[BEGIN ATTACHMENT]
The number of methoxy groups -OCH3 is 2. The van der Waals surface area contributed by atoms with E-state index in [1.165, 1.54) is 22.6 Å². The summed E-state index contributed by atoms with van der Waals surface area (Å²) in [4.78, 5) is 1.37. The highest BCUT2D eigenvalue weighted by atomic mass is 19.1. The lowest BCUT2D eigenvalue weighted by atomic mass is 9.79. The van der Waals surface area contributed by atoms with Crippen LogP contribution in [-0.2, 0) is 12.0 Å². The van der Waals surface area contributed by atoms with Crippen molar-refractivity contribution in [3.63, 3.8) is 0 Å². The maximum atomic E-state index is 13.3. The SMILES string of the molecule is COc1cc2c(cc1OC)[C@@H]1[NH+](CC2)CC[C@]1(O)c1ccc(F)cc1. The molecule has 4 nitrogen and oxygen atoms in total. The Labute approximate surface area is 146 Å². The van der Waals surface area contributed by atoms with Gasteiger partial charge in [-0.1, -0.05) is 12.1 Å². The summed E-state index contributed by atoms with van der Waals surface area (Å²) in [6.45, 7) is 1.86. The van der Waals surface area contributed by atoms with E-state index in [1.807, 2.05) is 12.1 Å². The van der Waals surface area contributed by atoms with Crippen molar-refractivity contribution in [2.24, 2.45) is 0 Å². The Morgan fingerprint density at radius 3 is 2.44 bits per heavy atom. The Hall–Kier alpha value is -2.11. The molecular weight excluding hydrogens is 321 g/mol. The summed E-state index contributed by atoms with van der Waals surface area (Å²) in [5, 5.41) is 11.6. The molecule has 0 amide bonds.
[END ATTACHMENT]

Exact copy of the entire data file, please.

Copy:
The number of methoxy groups -OCH3 is 2. The van der Waals surface area contributed by atoms with E-state index in [1.165, 1.54) is 22.6 Å². The summed E-state index contributed by atoms with van der Waals surface area (Å²) in [4.78, 5) is 1.37. The highest BCUT2D eigenvalue weighted by atomic mass is 19.1. The lowest BCUT2D eigenvalue weighted by atomic mass is 9.79. The van der Waals surface area contributed by atoms with Crippen LogP contribution in [-0.2, 0) is 12.0 Å². The van der Waals surface area contributed by atoms with Crippen molar-refractivity contribution in [3.63, 3.8) is 0 Å². The maximum atomic E-state index is 13.3. The SMILES string of the molecule is COc1cc2c(cc1OC)[C@@H]1[NH+](CC2)CC[C@]1(O)c1ccc(F)cc1. The molecule has 4 nitrogen and oxygen atoms in total. The Labute approximate surface area is 146 Å². The van der Waals surface area contributed by atoms with Gasteiger partial charge in [-0.1, -0.05) is 12.1 Å². The summed E-state index contributed by atoms with van der Waals surface area (Å²) in [6.45, 7) is 1.86. The van der Waals surface area contributed by atoms with E-state index in [1.807, 2.05) is 12.1 Å². The van der Waals surface area contributed by atoms with Crippen molar-refractivity contribution in [2.24, 2.45) is 0 Å². The Morgan fingerprint density at radius 3 is 2.44 bits per heavy atom. The Hall–Kier alpha value is -2.11. The molecular weight excluding hydrogens is 321 g/mol. The summed E-state index contributed by atoms with van der Waals surface area (Å²) in [5, 5.41) is 11.6. The molecule has 0 amide bonds.